Deal creates wirelessly charged consumer packaging and security cards

November 13, 2018 // By Nick Flaherty
Wireless power specialist Powercast is working with materials supplier PPG on ultra-thin wirelessly powered printed electronic systems that can be used for consumer packaging in supermarkets.

The joint development agreement combines PPG TESLIN substrate and conductive inks with Powercast’s Powerharvester receiver technology for delivering over-the-air wireless power to create LED-based wireless illumination for smart consumer packaging and also for smart ID cards with enhanced security. With the technology, the packaging lights up to showcase products on a shelf without having to have a power supply. Smart ID cards also illuminate to permit or deny access to restricted areas or to verify user credentials.

The deal will allow developers to seal electronics into packaging and cards via lamination to provide indefinite illumination without wires, batteries, charging ports or direct contact with a power source. POwercast's technology is one of two free space charging systems to be approved by the FCC for use in the US.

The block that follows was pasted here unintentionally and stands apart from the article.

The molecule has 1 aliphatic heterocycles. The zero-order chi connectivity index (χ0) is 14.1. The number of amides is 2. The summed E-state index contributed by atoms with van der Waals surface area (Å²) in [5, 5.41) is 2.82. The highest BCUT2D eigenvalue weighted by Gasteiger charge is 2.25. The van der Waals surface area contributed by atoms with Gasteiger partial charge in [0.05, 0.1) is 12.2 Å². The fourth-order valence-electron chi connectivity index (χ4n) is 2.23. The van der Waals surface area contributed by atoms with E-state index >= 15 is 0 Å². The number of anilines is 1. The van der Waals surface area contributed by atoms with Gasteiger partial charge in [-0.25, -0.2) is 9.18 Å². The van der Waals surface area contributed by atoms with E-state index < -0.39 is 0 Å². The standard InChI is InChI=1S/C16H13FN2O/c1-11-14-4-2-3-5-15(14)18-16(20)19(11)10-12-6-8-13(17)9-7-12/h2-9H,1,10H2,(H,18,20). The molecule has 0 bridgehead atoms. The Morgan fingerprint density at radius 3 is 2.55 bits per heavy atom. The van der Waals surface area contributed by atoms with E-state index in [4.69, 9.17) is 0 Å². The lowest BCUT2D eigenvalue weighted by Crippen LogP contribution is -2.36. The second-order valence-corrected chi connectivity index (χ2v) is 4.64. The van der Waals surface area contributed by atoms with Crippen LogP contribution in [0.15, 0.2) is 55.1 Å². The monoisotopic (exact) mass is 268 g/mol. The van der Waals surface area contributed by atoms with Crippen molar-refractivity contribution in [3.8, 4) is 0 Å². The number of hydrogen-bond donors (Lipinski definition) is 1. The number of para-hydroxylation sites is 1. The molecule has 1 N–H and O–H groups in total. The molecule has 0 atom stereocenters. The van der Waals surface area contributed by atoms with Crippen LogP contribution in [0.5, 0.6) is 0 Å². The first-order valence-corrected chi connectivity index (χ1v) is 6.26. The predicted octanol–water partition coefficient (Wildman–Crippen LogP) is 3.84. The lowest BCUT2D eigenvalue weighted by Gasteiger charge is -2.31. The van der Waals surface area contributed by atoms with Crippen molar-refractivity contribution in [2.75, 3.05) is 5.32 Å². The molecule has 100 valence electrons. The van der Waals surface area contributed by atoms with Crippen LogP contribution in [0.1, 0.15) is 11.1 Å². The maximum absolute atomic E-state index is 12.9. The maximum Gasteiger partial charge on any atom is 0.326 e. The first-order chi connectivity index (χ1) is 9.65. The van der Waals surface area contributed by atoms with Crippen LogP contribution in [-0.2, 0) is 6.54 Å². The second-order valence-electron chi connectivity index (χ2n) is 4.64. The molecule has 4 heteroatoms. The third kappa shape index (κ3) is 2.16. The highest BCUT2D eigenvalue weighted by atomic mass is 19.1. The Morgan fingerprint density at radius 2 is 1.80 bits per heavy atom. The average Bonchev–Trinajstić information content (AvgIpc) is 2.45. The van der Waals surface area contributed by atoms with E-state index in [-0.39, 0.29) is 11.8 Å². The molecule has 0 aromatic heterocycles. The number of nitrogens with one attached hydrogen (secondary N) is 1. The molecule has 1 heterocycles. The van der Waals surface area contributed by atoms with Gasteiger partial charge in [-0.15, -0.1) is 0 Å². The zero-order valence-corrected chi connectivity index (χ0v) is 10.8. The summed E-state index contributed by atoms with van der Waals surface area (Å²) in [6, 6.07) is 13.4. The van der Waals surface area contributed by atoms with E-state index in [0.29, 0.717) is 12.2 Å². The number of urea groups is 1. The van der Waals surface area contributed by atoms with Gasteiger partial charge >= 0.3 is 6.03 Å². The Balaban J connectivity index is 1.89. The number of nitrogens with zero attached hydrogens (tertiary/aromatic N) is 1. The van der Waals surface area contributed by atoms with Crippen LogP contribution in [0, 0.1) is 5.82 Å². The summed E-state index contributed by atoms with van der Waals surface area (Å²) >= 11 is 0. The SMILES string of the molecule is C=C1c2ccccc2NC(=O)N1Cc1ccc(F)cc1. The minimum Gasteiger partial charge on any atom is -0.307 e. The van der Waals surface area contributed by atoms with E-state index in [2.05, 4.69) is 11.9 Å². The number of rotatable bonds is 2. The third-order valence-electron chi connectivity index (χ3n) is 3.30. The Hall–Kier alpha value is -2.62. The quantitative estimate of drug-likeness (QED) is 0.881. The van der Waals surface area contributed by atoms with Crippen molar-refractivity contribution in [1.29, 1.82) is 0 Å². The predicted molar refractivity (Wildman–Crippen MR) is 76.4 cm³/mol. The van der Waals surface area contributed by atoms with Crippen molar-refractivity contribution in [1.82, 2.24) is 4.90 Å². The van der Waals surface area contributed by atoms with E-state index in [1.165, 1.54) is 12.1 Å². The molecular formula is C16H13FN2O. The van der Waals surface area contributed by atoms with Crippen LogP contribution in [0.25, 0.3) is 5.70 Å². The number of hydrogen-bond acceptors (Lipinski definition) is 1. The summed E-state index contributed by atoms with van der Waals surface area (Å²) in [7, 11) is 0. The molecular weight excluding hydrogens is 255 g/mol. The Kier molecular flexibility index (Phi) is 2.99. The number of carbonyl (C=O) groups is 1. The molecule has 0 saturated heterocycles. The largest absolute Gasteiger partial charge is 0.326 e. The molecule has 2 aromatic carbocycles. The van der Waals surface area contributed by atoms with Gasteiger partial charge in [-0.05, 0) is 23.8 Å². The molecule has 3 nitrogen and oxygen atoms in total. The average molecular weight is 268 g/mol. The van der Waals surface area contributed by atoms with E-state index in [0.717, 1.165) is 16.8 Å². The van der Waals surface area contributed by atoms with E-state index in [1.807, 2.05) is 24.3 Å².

“Powercast is excited to partner with PPG to deliver differentiation to the product packaging and secure credential markets,” said Dr Charles Greene, chief operating and technology officer at Powercast. “PPG Teslin substrate and the company’s conductive inks have great RF characteristics, which complement Powercast’s long-range wireless power technology.”

The illuminated products are created by printing graphics or information on one side of PPG Teslin substrate using conventional or digital print technologies. The electronic circuitry is printed directly onto the opposite side of the substrate using PPG’s conductive inks. The ultra-thin (1 millimeter or less) Powerharvester wireless power receiver chip and other components are then attached to the substrate using conductive epoxy, and the label is laminated to seal in the electronic circuitry.

Powercast’s embedded Powerharvester receiver chips harness RF energy wirelessly from a Powercast Powerspot transmitter or other RF source. The harnessed RF is turned into useable DC energy to power embedded electronics and LEDs.

The first application has a PPG Teslin label on a six-pack of beer from Straub Brewing of Pennsylvania that illuminates the package and draw attention to the Straub brand. The second application is a smart ID card that authenticates a user based on proximity to an ID reader.


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